NBARC was started in 2016, through a desire to help asylum seekers, a group who are legally allowed to be in this country, but are offered little assistance from any level of government. These “asylees” come to Massachusetts to escape terror in their home countries, often with nothing but the clothes on their backs. Asylees are permitted to be in this country, but are not allowed to work, often for months and, for some, years. This creates a situation where living on the streets or homelessness is the only recourse, unless organized assistance is given.
Our primary goal was to help settle asylees in the Boston area and assist them in creating a self-supporting life. In doing this work as a coalition, we also hoped to foster connections amongst diverse groups of volunteers who might not otherwise have encountered each other, thereby creating increased sense of community.
Members of five congregations from different faith groups (Temple Reyim in Newton, First Baptist Church in Newton, Temple Beth Zion in Brookline, Grace Episcopal Church in Newton and the Newton Centre Minyan) came together to create a “cluster,” and started out by working with Refugee Immigration Ministries (RIM) based in Malden, Massachusetts to assist asylum seekers in Massachusetts. The First Unitarian Universalist Society in Newton (FUUSN) joined the group shortly after.
In 2018, we transitioned to become an independent coalition, the Newton-Brookline Asylum Resettlement Coalition, (NBARC). Entirely volunteer-run, we have helped individual and family group asylum seekers from Iraq, Cameroon, Uganda, Ethiopia, Syria, Haiti, Nigeria, Colombia and other conflict-torn regions to resettle in the greater Boston area. Our work focused on giving the asylees a secure foothold in this country, help them get shelter, work permits and employment, and feel welcome and safe.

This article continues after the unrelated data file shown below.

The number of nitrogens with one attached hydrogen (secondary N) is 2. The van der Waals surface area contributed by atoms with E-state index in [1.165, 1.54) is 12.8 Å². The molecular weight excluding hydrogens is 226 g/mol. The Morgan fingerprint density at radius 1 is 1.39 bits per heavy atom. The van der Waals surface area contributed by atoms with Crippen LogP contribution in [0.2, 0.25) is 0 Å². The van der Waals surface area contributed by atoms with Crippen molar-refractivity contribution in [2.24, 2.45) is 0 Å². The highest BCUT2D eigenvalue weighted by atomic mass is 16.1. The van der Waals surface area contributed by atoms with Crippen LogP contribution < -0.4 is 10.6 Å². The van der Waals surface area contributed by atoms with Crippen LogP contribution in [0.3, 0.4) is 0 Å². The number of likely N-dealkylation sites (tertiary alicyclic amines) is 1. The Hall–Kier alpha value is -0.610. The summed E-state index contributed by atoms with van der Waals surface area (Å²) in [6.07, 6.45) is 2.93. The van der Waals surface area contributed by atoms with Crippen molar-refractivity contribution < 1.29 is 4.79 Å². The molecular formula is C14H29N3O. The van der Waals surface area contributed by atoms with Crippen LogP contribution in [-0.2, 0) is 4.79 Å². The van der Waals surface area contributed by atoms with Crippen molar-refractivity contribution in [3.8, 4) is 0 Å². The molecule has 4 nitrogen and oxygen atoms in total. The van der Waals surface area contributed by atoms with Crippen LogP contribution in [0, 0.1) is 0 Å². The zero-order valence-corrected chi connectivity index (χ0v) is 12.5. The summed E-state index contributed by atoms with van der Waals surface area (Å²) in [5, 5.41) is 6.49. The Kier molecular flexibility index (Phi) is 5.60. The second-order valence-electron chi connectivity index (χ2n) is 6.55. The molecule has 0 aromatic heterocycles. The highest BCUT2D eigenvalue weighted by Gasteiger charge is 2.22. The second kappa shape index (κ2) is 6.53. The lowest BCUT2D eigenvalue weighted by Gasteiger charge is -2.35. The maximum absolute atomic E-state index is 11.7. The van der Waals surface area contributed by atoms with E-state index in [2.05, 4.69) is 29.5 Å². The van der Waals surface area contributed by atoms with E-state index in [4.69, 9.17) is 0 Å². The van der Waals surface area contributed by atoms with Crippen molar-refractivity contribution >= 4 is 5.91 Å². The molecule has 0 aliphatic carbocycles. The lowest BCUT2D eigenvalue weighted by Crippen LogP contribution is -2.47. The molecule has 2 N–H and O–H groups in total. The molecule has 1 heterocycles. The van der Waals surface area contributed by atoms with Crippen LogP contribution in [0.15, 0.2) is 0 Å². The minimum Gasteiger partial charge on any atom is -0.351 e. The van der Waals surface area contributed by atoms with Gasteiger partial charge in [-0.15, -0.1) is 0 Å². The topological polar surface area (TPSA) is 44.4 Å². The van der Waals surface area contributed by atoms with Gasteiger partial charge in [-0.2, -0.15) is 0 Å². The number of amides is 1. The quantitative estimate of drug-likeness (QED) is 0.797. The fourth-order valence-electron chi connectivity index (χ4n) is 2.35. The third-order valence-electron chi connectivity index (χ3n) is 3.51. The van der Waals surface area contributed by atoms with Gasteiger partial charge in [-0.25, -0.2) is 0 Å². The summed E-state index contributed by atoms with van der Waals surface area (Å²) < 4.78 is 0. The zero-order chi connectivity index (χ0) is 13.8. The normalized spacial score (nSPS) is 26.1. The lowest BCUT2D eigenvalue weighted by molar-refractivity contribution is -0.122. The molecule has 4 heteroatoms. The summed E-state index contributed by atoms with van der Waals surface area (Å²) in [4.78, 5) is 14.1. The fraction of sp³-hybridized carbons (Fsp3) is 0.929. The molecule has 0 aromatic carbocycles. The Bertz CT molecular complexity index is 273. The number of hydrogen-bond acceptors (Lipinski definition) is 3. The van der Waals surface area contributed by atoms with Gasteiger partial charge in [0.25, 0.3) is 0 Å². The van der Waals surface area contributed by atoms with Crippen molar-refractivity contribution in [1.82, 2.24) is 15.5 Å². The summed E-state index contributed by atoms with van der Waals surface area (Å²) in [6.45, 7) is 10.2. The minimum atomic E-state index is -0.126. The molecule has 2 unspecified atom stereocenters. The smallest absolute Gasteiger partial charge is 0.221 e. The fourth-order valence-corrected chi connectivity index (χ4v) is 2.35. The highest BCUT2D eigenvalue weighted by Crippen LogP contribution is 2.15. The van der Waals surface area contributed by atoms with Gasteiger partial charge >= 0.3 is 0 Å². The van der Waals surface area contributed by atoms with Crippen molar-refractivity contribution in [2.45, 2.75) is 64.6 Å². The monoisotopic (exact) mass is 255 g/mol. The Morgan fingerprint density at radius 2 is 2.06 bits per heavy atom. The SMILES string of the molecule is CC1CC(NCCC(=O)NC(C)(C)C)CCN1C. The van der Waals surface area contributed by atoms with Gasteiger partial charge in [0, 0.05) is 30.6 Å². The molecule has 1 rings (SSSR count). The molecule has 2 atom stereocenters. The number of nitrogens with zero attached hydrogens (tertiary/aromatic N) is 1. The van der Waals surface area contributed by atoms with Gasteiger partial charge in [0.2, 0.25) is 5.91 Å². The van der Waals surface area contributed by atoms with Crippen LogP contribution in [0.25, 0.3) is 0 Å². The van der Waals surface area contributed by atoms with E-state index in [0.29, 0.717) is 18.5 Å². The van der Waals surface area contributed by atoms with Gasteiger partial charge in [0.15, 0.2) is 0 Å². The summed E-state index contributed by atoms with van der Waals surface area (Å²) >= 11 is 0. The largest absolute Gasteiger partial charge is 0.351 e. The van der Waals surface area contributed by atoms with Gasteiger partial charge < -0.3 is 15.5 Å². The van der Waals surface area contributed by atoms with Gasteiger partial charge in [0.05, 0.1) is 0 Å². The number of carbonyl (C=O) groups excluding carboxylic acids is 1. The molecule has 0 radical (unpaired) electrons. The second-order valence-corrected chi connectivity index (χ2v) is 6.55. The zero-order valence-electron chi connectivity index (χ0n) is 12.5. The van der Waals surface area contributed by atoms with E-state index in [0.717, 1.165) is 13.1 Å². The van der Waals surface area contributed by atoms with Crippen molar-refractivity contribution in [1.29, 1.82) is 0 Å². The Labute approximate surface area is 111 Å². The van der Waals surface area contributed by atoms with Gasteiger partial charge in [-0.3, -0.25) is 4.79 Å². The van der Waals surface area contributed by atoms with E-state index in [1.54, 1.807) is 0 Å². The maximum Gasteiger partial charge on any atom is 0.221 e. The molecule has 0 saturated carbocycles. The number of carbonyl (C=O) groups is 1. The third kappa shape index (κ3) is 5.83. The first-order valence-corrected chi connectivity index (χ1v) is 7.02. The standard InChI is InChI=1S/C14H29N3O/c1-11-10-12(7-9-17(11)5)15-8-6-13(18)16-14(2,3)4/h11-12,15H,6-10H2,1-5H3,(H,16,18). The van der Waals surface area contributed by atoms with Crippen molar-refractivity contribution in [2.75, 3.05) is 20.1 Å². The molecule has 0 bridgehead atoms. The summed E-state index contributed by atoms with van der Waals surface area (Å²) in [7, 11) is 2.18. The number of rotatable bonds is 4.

Partnering with local social service agencies, health institutions and community organizations, we provide and/or help people find housing, furnishings, English language classes, job training, child care, public schooling, access to health care, transportation and connections to a variety of community resources.
The asylum seekers we have helped settle come from all walks of life. Some were professionals in their home countries (teachers, engineers, computer scientists), some were tradespeople. Some came from refugee camps; all of them have escaped harrowing circumstances and have experienced trauma. Their resilience inspires us. Their path to independence and their success at becoming contributing members of our society is a reminder of what the American experience has been and continues to be.
In 2021, NBARC is partnering with the Jewish Community Relations Council and Catholic Charities of Boston to help resettle Afghan families, who will be coming in significant numbers to Massachusetts. We look forward to using our experience and our eager volunteers to help welcome and resettle these new arrivals to the Boston area.